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Individual Highlight

Physical, Chemical, and Biological Properties of Soil Under Decaying Wood in a Tropical Wet Forest in Puerto Rico

Photo of Figure 1. (A) The study sites were located in the Luquillo Experimental Forest in northeastern Puerto Rico; (B) Logs of two species and two stages of decomposition were selected (20 logs total) and paired soil and core samples were collected and; (C) PRS-probes (Plant Root Simulator) (ion exchange membranes) were collected from underneath and 50 cm away from the logs. U.S. Department of Agriculture Forest Service.Figure 1. (A) The study sites were located in the Luquillo Experimental Forest in northeastern Puerto Rico; (B) Logs of two species and two stages of decomposition were selected (20 logs total) and paired soil and core samples were collected and; (C) PRS-probes (Plant Root Simulator) (ion exchange membranes) were collected from underneath and 50 cm away from the logs. U.S. Department of Agriculture Forest Service.Snapshot : Decaying wood is related to nutrient cycling through its role as either a sink or source of nutrients; however, at micro scales, what is the effect of decaying logs on the physical, chemical, and biotic characteristics of the soil underneath?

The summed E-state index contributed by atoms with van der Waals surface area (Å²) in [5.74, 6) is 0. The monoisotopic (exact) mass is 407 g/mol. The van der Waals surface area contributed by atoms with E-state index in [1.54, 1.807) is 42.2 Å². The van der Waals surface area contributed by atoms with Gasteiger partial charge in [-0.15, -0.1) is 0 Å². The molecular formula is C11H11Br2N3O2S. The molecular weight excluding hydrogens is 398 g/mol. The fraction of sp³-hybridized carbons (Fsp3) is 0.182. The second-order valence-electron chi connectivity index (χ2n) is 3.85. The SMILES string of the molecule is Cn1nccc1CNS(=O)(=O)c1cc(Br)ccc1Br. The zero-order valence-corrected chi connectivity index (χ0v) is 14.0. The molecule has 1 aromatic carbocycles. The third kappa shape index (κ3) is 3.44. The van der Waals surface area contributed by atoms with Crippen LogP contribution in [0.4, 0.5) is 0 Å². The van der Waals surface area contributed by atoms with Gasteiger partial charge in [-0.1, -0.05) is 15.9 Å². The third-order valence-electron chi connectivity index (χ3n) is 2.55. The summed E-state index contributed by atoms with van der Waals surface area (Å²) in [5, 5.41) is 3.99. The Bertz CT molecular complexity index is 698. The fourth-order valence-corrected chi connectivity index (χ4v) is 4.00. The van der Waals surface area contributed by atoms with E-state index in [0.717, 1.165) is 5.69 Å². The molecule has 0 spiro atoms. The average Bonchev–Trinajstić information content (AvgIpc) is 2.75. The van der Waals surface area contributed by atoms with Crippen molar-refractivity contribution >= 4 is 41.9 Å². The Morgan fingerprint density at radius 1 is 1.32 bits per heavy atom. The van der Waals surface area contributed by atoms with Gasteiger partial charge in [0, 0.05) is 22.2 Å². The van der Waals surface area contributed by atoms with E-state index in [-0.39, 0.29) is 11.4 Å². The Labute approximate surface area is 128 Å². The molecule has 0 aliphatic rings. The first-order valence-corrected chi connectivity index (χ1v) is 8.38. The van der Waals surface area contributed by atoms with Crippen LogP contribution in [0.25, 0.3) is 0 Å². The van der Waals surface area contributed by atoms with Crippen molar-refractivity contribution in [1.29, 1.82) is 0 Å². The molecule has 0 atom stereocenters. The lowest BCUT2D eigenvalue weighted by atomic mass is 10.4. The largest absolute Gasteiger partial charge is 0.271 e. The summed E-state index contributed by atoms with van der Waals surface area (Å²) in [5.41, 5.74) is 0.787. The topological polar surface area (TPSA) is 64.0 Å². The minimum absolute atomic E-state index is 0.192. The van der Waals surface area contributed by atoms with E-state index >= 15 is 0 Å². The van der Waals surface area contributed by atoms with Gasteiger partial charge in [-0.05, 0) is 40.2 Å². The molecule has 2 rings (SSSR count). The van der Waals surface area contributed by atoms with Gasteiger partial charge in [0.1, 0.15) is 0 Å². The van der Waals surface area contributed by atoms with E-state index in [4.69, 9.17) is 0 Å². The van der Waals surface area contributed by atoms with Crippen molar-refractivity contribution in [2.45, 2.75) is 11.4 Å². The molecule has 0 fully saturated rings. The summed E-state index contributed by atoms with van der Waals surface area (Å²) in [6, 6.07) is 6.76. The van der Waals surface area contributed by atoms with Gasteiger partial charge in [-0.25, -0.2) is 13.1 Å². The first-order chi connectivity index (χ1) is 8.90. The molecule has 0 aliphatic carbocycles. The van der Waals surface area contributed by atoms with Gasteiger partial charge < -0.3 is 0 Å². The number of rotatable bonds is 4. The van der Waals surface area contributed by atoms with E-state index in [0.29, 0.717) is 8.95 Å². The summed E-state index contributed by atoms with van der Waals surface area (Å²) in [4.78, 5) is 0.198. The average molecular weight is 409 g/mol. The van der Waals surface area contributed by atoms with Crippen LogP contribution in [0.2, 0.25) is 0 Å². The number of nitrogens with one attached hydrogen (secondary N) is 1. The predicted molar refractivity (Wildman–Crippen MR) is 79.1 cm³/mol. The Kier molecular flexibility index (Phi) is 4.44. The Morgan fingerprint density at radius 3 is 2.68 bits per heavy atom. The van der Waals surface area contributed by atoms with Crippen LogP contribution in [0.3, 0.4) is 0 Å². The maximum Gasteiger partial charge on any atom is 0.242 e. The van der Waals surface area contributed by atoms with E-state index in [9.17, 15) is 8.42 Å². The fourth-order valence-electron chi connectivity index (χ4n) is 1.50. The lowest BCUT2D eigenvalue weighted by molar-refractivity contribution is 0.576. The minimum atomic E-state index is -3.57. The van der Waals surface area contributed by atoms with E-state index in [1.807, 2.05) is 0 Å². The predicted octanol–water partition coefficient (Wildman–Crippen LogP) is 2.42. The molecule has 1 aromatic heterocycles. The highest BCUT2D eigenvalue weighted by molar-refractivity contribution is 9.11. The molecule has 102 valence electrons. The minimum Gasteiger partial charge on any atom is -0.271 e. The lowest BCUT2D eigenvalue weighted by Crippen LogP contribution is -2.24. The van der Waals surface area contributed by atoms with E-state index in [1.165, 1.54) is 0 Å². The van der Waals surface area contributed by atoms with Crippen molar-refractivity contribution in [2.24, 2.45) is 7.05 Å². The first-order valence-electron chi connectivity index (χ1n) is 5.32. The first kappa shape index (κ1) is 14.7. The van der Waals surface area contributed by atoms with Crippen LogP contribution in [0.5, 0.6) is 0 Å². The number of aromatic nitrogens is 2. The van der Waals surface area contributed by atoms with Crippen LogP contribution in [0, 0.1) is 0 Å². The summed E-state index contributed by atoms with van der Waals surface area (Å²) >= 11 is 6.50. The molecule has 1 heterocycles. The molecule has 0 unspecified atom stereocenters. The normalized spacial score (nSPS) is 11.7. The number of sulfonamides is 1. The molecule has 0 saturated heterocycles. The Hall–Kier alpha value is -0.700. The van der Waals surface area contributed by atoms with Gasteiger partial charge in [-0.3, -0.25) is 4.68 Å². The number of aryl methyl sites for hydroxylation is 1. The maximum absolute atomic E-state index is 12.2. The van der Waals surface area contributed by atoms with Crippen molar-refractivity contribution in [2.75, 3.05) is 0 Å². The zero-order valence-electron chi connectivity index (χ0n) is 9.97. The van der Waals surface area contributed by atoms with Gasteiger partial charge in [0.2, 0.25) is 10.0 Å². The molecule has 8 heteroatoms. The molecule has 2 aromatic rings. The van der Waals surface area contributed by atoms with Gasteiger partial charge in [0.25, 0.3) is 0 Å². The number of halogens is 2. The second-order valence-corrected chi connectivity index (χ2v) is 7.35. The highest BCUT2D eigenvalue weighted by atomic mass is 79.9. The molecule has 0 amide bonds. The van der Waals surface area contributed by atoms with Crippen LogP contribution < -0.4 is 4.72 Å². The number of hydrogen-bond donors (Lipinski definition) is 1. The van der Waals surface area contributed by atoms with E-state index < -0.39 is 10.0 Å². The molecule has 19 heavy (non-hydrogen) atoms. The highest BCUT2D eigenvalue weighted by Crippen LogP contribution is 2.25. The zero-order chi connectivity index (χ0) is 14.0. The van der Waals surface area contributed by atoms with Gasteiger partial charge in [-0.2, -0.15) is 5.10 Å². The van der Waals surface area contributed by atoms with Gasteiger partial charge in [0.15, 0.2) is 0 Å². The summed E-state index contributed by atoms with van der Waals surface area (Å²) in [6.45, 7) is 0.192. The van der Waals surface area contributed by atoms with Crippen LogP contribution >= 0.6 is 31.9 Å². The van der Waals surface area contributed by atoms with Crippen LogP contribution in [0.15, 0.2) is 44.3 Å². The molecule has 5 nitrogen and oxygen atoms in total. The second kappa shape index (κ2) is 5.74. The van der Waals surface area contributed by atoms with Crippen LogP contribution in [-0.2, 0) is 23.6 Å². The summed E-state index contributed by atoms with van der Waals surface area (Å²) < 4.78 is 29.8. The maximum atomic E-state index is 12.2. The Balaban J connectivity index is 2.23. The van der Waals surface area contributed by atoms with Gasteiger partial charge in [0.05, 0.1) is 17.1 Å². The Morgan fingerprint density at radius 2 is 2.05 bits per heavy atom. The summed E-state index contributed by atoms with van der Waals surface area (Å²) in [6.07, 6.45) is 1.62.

Principal Investigators(s) :
Gonzalez, Grizelle 
Research Location : Puerto Rico
Research Station : International Institute of Tropical Forestry (IITF)
Year : 2016
Highlight ID : 1152

Summary

Samples were taken under different depth and distances from decaying logs at two stages of decay, to measure soil temperature, total and available nutrients, and root length in a tropical wet forest. Forest Service scientists found decaying wood affected physical, chemical, and biotic properties of the underlying soil. Soil temperature was less variable under the decaying logs than away from the logs. Soil under the decaying wood had fewer roots, and lower nitrate and magnesium availability than samples collected a distance of 50 cm (19.7 inches) away from the logs. Tree species and decay stage were important factors defining the effect of decaying wood on the distribution of available nutrients. Calcium, magnesium, and potassium levels were higher in the soil associated with the youngest logs, and were higher near mahogany (Swietenia macrophylla) logs. Heavy metals were also higher in the soil located near the younger logs independent of the species; other metal ions such as aluminum, and iron were higher in the soil associated with tabanuco trees (Dacryodes excelsa) and the oldest logs. These results indicate decaying wood can contribute to and generate spatial heterogeneity of soil properties.

Forest Service Partners

External Partners

  • Deborah Jean Lodge, Northern Research Station